This interpretation is further reinforced by other amendments and legislative comments thereon that were made as part of the same public act adding the qualifier "compensatory" in section 9-102. Section 2-102 was amended to prohibit punitive or exemplary damages against a local public entity indirectly, that is, in an action by an employee via indemnity. Representative Greiman explained in the House debate that the language pertaining to an indirect action was being added to make a "public statement" that the legislature does not want local public entities paying punitive or exemplary damages via indemnity. See Illinois House of Representatives, 84th General Assembly, Transcription Debates 28 (June 30, 1986). Furthermore, section 2-302 of the Act was amended by the same public act to declare the public policy of the State that "no local public entity may elect to indemnify an employee for any portion of a judgment representing an award of punitive or exemplary damages." Again, Representative Greiman stated in the debate that the intent of the public policy statement was to prevent local governmental entities from directly or indirectly paying punitive damages. See Illinois House of Representatives, 84th General Assembly, Transcription Debates 81 (June 30, 1986).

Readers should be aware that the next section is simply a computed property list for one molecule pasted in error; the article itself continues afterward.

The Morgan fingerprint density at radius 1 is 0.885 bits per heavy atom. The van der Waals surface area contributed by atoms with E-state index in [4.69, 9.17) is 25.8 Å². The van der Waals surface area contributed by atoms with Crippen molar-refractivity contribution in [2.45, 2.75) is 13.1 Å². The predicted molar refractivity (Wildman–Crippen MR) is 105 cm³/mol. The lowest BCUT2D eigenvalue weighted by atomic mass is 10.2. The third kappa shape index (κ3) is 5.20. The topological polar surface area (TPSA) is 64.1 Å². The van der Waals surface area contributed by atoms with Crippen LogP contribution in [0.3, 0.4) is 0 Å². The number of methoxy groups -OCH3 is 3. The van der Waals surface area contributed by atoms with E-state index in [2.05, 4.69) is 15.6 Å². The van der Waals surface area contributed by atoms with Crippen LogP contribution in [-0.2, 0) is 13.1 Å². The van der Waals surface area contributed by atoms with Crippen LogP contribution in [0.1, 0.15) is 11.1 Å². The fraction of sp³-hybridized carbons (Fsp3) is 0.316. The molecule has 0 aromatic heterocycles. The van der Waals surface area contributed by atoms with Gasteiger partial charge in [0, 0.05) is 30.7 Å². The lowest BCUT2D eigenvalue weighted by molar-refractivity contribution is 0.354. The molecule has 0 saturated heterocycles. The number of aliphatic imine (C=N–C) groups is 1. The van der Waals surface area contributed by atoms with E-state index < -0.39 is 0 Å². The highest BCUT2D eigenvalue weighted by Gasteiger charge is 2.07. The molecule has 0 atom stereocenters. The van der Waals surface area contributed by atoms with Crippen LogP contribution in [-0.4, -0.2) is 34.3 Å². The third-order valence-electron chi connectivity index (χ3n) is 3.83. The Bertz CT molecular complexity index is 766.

While neither the amendments to section 2-102 or 2-302, nor the legislative comments thereon, directly address the significance of the word "compensatory" in section 9-102, they do suggest that the insertion of the term "compensatory" in section 9-102 was done to distinguish between compensatory and punitive damages. It is clear that, in passing the public act amending the Act, the legislature intended to prohibit local governmental entities from paying for the punitive damages liability of its employees. Because section 9-102, as it was worded prior to the 1986 amendment, arguably would have allowed a tax levy by a local governmental entity to pay for liability under a judgment or settlement for punitive as well as compensatory damages against its employees, the insertion of the word "compensatory" into section 9-102 was consistent with the intent of the legislature to prevent local entities from paying such claims. Accordingly, the court finds the inclusion of the term "compensatory" before damages in section 9-102 does not alter the popular dictionary definition of damages.

 The court does not find the language of section 2-101 of the Tort Immunity Act to support a contrary conclusion. Section 2-101 provides, in part, that "nothing in [the Tort Immunity Act] affects the right to obtain relief other than damages against a local public entity or public employee." While this language suggests that the Tort Immunity Act does not apply to forms of relief other than damages, it does not add to, or detract from, the meaning of the term damages. It speaks merely to the scope of the Tort Immunity Act and not to the definition of damages.